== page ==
Hmm, reading this I would say that to me, to be true? Heh, we once thought the earth was flat, and had all sorts of reasons for it. We thought the universe rotated around us, with us being the crown of creation and some still do. What we can say is that if we create a logic through repeatable experiments and find it to explain new experiments we are getting closer to 'something'. The math we use is seldom thought up without reason as I've seen, although there is always some that somehow seem to create math that won't get their perfect fit until much later, as Boolean mathematics in our digital era. And there are more and better examples of that I guess than what I remember for the moment. But there is also a danger in trusting that results always are 'true' just because it fits ones current mathematics. The more one draw away from direct experimental verification mathematically, while inferring and deducting, the more susceptible that math will be to drawing conclusions that one won't be able to verify experimentally.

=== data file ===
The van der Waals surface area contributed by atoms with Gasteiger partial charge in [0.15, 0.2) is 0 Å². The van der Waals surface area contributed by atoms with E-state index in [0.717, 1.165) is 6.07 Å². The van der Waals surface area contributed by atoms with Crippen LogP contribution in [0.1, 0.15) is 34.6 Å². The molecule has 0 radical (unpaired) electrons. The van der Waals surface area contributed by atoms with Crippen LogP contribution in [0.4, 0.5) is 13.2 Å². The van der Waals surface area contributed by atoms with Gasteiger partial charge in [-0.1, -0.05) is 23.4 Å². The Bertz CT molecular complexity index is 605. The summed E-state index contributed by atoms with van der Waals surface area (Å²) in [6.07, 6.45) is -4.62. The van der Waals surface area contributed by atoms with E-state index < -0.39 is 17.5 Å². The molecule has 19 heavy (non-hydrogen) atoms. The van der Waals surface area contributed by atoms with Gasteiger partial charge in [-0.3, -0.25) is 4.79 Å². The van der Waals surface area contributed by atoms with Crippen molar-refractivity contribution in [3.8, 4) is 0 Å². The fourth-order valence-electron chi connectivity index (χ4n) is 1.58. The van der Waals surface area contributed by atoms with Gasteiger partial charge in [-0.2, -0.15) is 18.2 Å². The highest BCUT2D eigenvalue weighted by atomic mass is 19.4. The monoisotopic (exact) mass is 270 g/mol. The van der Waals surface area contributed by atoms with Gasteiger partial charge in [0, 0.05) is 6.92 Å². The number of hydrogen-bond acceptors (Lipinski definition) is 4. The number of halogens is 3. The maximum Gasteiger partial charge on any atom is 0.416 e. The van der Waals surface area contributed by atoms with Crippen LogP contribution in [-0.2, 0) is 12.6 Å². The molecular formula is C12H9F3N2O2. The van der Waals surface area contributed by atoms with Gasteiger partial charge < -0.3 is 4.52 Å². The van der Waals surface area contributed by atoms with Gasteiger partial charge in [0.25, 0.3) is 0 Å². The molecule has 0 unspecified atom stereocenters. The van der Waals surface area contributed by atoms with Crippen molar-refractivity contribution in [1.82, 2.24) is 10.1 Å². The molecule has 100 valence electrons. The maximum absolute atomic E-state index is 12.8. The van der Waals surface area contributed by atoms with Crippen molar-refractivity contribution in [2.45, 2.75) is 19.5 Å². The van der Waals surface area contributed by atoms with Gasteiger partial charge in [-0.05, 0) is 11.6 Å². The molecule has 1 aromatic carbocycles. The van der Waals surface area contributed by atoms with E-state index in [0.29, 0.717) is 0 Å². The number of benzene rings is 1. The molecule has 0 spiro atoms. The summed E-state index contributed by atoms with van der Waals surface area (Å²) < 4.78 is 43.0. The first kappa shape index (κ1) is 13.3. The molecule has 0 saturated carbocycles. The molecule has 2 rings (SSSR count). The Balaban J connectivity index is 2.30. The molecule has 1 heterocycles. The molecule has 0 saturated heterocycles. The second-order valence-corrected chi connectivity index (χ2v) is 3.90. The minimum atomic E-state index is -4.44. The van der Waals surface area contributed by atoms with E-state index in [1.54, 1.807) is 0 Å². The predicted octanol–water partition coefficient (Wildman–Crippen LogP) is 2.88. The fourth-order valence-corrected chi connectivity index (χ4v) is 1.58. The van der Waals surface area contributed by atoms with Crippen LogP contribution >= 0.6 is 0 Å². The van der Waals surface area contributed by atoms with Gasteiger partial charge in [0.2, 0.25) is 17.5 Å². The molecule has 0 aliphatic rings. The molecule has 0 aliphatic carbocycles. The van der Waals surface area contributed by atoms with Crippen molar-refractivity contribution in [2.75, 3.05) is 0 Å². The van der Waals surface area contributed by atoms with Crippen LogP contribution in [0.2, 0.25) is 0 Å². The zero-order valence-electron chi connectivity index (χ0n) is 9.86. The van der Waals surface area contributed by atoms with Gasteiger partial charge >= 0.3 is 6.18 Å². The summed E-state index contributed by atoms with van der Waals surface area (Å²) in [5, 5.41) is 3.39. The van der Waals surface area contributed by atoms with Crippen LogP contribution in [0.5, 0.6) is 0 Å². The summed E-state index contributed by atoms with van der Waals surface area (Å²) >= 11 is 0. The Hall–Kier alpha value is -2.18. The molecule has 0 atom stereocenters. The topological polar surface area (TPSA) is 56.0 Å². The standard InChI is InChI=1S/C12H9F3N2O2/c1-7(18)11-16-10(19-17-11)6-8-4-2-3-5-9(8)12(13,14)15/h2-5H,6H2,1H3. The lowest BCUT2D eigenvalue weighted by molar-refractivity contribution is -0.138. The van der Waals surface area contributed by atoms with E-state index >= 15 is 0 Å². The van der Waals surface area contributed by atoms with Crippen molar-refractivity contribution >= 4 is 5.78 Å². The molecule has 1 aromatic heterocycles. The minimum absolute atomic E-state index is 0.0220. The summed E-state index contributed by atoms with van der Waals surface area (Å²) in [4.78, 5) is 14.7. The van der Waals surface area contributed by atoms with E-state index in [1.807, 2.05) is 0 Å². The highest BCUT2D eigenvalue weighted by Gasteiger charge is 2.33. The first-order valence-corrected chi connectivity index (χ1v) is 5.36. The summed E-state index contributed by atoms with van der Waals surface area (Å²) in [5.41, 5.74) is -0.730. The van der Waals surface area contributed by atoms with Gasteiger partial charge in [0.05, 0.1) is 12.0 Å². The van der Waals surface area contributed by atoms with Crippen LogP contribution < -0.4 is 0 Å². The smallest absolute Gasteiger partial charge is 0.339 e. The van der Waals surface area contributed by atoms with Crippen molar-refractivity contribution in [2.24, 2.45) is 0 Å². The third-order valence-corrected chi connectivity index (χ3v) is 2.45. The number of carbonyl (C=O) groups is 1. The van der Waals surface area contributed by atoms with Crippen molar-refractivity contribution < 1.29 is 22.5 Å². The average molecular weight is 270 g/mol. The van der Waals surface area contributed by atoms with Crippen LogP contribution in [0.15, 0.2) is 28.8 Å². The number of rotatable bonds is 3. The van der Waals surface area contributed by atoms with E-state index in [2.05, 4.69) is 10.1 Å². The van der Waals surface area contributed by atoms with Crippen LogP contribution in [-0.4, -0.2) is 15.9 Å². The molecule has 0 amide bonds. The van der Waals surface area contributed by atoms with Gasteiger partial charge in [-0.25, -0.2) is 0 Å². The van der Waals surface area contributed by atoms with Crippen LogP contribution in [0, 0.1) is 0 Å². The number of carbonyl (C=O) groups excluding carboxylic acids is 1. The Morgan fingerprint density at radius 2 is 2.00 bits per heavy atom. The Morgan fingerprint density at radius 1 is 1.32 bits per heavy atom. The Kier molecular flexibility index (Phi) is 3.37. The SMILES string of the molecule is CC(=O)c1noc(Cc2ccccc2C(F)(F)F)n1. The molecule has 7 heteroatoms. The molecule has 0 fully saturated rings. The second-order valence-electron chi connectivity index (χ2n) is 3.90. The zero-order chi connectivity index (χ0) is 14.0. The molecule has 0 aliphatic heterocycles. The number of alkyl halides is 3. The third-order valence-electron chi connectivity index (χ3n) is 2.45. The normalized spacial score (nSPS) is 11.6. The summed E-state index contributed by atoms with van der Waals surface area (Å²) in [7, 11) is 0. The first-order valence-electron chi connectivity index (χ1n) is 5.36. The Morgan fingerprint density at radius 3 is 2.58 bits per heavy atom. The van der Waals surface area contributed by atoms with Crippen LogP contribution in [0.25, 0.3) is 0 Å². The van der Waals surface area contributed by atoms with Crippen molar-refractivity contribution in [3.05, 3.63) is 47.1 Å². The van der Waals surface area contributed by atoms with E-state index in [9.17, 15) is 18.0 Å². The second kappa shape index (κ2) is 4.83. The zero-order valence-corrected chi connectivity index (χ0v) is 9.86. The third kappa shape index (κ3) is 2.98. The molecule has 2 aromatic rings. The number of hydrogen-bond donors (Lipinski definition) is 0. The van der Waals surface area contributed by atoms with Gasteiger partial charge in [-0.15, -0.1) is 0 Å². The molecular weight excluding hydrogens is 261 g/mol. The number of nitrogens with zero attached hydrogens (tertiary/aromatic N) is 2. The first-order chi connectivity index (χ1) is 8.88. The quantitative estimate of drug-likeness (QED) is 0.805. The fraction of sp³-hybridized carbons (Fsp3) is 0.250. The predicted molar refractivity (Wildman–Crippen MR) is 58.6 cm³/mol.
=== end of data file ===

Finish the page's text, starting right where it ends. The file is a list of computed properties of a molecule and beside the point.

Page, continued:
The very best math, to me, is the type that draws a new conclusion, and then also suggest some way to test that prediction.